Already deluged by a stubborn cyclone that wouldn't move, northern Florida could get another 6 to 12 inches of rain over the next two days as Tropical Storm Debby hovers in the northern Gulf of Mexico.
The storm could also produce more tornadoes across Florida on Tuesday, the National Hurricane Center said.
As of late Monday night, Debby was centered about 35 miles south of Apalachicola, Florida, the weather agency said. The sprawling storm was creeping northeast at 2 mph, packing maximum sustained winds of 45 mph along the way.
A tropical storm warning is in effect for the Gulf coast of Florida from Mexico Beach to Englewood.
Debby has stalled multiple times in the Gulf of Mexico, dumping up to 5 inches of rain per hour on parts of the Florida Panhandle.
The storm already has been blamed for one death in Venus, Florida, about 100 miles southeast of Tampa, when a woman died while trying to shelter her 3-year-old daughter during a tornado. That Sunday twister struck Heather Town's home and flung the 32-year-old about 200 feet into the surrounding woods, the Highlands County Sheriff's Office said Monday.
Neighbors found her still cradling her 3-year-old daughter, who was being treated at a Tampa hospital,
"She never let go of her little one even in death," Highland County Sheriff Susan Benton said.
Another twister hit St. Pete Beach on Sunday night.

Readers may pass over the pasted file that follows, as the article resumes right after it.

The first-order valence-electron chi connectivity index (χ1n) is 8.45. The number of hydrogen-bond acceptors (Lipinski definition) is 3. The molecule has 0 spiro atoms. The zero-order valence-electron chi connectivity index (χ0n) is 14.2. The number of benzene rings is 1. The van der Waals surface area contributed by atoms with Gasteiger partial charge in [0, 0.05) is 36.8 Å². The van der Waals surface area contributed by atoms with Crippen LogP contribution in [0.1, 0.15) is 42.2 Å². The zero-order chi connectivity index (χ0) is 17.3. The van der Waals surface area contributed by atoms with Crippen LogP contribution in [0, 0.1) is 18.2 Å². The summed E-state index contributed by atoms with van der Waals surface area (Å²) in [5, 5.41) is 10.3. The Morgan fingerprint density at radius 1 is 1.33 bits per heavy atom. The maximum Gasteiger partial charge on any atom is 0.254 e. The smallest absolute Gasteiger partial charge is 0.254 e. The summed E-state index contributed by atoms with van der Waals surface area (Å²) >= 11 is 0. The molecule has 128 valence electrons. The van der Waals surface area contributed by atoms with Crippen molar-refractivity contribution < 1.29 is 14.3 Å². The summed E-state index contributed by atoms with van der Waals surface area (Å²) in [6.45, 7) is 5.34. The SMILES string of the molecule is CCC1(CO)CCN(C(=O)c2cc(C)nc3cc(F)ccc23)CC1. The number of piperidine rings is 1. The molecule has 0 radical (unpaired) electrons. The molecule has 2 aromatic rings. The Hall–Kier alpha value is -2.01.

Laura Miller wedged herself between her refrigerator and a kitchen pantry as the tornado passed.
"We heard the proverbial noise -- the train," Miller said. "The transformer blew, the windows started busting out. It was just very chaotic, all the glass flying, the debris flying into the house. It was pretty intense."
Magalie Caragiorgio said Monday that she had been stuck in her home in New Port Richey, near St. Petersburg, since Sunday because of flooding and hasn't been able to get to her job as a nurse.
"It's unnerving because you can't do anything," she said. "I guess I wasn't prepared. I wasn't expecting to be flooded out like this."
Citing the threat of heavy rainfall and potential tornadoes, Florida Gov. Rick Scott declared a state of emergency Monday "so we can coordinate the use of all state resources to make sure we can respond promptly if anything happens."
Debby has followed an unpredictable path since forming over the weekend. Storm warnings once stretched as far west as Morgan City, Louisiana, before shifting eastward on Sunday afternoon and Monday. That raised concerns for crews working on 596 manned oil and gas production platforms throughout the Gulf, run by various companies.
Shell, BP and ExxonMobil began evacuating workers from offshore rigs on Sunday, but BP and Shell had made plans to return to those platforms as Debby turned toward Florida.
CNN's Dave Hennen, Sarah Dillingham, Meridith Edwards, Kim Segal and Ashley Hayes contributed to this report.